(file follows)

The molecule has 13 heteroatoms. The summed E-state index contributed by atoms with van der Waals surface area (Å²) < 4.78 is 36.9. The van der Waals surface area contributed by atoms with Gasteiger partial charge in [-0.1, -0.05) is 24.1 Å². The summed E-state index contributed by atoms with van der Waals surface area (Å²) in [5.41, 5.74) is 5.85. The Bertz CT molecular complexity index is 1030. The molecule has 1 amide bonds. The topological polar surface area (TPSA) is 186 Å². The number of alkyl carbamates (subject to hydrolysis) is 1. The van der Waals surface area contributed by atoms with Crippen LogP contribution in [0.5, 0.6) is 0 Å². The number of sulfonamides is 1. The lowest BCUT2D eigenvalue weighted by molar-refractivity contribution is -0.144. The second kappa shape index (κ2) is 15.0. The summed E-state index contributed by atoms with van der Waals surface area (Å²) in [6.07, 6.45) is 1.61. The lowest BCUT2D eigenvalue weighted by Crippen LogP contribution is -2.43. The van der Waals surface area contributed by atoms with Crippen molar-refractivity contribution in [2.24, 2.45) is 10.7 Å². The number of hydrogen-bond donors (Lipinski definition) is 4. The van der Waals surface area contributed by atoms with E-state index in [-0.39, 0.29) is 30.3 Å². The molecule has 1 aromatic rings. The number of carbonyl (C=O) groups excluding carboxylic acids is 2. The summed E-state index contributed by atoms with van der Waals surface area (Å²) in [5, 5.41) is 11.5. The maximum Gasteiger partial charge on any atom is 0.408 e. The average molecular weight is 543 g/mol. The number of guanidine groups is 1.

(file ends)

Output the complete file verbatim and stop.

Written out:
The molecule has 13 heteroatoms. The summed E-state index contributed by atoms with van der Waals surface area (Å²) < 4.78 is 36.9. The van der Waals surface area contributed by atoms with Gasteiger partial charge in [-0.1, -0.05) is 24.1 Å². The summed E-state index contributed by atoms with van der Waals surface area (Å²) in [5.41, 5.74) is 5.85. The Bertz CT molecular complexity index is 1030. The molecule has 1 amide bonds. The topological polar surface area (TPSA) is 186 Å². The number of alkyl carbamates (subject to hydrolysis) is 1. The van der Waals surface area contributed by atoms with Crippen LogP contribution in [0.5, 0.6) is 0 Å². The number of sulfonamides is 1. The lowest BCUT2D eigenvalue weighted by molar-refractivity contribution is -0.144. The second kappa shape index (κ2) is 15.0. The summed E-state index contributed by atoms with van der Waals surface area (Å²) in [6.07, 6.45) is 1.61. The lowest BCUT2D eigenvalue weighted by Crippen LogP contribution is -2.43. The van der Waals surface area contributed by atoms with Crippen molar-refractivity contribution in [2.24, 2.45) is 10.7 Å². The number of hydrogen-bond donors (Lipinski definition) is 4. The van der Waals surface area contributed by atoms with E-state index in [-0.39, 0.29) is 30.3 Å². The molecule has 1 aromatic rings. The number of carbonyl (C=O) groups excluding carboxylic acids is 2. The summed E-state index contributed by atoms with van der Waals surface area (Å²) in [5, 5.41) is 11.5. The maximum Gasteiger partial charge on any atom is 0.408 e. The average molecular weight is 543 g/mol. The number of guanidine groups is 1.